Tuesday, 12 November 2013

Princess Mononoko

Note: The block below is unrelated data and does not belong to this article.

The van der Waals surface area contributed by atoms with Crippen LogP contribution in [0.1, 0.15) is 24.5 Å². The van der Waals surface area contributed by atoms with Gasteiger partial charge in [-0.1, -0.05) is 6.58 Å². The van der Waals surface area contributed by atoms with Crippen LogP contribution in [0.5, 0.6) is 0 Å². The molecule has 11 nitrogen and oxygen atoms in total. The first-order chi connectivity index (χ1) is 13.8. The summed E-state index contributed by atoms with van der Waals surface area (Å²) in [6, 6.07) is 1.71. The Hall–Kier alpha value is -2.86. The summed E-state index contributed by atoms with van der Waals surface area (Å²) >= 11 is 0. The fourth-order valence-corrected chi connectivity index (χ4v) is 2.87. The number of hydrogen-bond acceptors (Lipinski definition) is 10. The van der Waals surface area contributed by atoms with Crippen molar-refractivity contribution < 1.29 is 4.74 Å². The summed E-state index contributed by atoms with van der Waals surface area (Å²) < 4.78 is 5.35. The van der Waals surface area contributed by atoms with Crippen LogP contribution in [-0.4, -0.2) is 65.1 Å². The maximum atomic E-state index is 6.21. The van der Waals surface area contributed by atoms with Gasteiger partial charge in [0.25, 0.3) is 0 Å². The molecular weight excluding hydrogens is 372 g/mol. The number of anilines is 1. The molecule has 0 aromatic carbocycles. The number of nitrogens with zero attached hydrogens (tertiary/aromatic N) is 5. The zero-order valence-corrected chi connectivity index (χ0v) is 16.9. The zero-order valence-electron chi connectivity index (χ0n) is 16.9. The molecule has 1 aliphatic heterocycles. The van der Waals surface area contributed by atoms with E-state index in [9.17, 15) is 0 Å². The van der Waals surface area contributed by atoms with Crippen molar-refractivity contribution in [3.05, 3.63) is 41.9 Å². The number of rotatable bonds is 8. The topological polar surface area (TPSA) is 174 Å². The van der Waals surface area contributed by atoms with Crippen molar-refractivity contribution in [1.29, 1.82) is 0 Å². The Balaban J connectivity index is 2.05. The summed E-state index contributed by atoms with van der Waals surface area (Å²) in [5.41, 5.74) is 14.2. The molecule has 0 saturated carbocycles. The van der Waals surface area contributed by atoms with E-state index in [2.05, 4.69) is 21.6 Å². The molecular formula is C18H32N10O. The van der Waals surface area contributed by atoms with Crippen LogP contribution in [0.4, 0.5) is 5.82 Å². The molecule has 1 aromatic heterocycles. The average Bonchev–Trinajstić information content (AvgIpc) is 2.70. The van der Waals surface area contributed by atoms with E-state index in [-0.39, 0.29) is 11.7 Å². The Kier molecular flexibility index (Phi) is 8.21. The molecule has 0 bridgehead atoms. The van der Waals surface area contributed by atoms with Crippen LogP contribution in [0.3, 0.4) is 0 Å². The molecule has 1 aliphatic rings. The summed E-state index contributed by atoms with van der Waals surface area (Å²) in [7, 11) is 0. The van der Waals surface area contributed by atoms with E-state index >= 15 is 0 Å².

Princess Mononoko – Hiayao Mayazaki – I was pretty tired when I watched this, so feel like my review will short-change the detail of the film – which was, in expected Studio Ghibli fashion, exuberantly imaginative. At the film’s core – behind the battles, beasts, and oddly Tolkien-like vibes, is a meditation on nature and mankind…the wrestling and not uncomplicated relationship twixt the two. The ‘spirits of the forest’ are memorably iconic creations from the Ghibli universe: like small lunar dolls, ticking their bulbous eyed blank faces, somewhere between Moomins and haunted milk bottles. Elsewhere there is the eponymous ‘Mononoko’ who is an agile wolf riding warrior, packs of wild and giant boar and the amorphous and translucent spirit that stalks the forest, morphing between a deer and a ghostly enormity. The narrative begins with Ashitaka defending a village from a giant boar who has been possessed by a demon, the demon is vividly depicted as a writhing mass of carmine strands – like warring red maggots throbbing and burrowing, the film does not hold back on its blood erupting evil. Having saved the village and killed the possessed boar, Ashitaka is subsequently scarred with the mark of ‘hate and rage’ leaving purple prints blotched across his arm. As a result he embarks on a journey to see whether or not the life and soul destroying curse can be lifted. Spectacular images of strange creatures are definitely the best thing going in this film…the translated Americanisms in the stunted dialogue – complete with the anime disregard for lip-syncing gets a tad annoying at times. 7/10

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